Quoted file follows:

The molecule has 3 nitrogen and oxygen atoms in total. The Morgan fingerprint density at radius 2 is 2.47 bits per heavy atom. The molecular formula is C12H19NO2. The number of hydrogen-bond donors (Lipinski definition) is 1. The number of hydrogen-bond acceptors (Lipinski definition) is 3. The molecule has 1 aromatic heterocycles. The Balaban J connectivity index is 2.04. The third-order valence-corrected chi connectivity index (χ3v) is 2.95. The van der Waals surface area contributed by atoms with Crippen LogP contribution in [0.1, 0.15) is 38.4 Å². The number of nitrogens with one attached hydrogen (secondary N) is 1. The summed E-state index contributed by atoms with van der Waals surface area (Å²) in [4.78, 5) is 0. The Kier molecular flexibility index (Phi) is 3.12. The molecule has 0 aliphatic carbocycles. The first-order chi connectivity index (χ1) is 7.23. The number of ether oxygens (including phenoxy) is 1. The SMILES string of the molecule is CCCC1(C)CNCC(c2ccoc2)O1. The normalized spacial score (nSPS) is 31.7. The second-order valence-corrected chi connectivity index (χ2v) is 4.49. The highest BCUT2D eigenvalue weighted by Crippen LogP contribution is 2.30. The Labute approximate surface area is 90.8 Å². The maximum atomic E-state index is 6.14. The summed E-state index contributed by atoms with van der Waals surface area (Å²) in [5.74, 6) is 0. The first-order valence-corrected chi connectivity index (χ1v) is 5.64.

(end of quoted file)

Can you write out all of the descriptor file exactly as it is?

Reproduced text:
The molecule has 3 nitrogen and oxygen atoms in total. The Morgan fingerprint density at radius 2 is 2.47 bits per heavy atom. The molecular formula is C12H19NO2. The number of hydrogen-bond donors (Lipinski definition) is 1. The number of hydrogen-bond acceptors (Lipinski definition) is 3. The molecule has 1 aromatic heterocycles. The Balaban J connectivity index is 2.04. The third-order valence-corrected chi connectivity index (χ3v) is 2.95. The van der Waals surface area contributed by atoms with Crippen LogP contribution in [0.1, 0.15) is 38.4 Å². The number of nitrogens with one attached hydrogen (secondary N) is 1. The summed E-state index contributed by atoms with van der Waals surface area (Å²) in [4.78, 5) is 0. The Kier molecular flexibility index (Phi) is 3.12. The molecule has 0 aliphatic carbocycles. The first-order chi connectivity index (χ1) is 7.23. The number of ether oxygens (including phenoxy) is 1. The SMILES string of the molecule is CCCC1(C)CNCC(c2ccoc2)O1. The normalized spacial score (nSPS) is 31.7. The second-order valence-corrected chi connectivity index (χ2v) is 4.49. The highest BCUT2D eigenvalue weighted by Crippen LogP contribution is 2.30. The Labute approximate surface area is 90.8 Å². The maximum atomic E-state index is 6.14. The summed E-state index contributed by atoms with van der Waals surface area (Å²) in [5.74, 6) is 0. The first-order valence-corrected chi connectivity index (χ1v) is 5.64.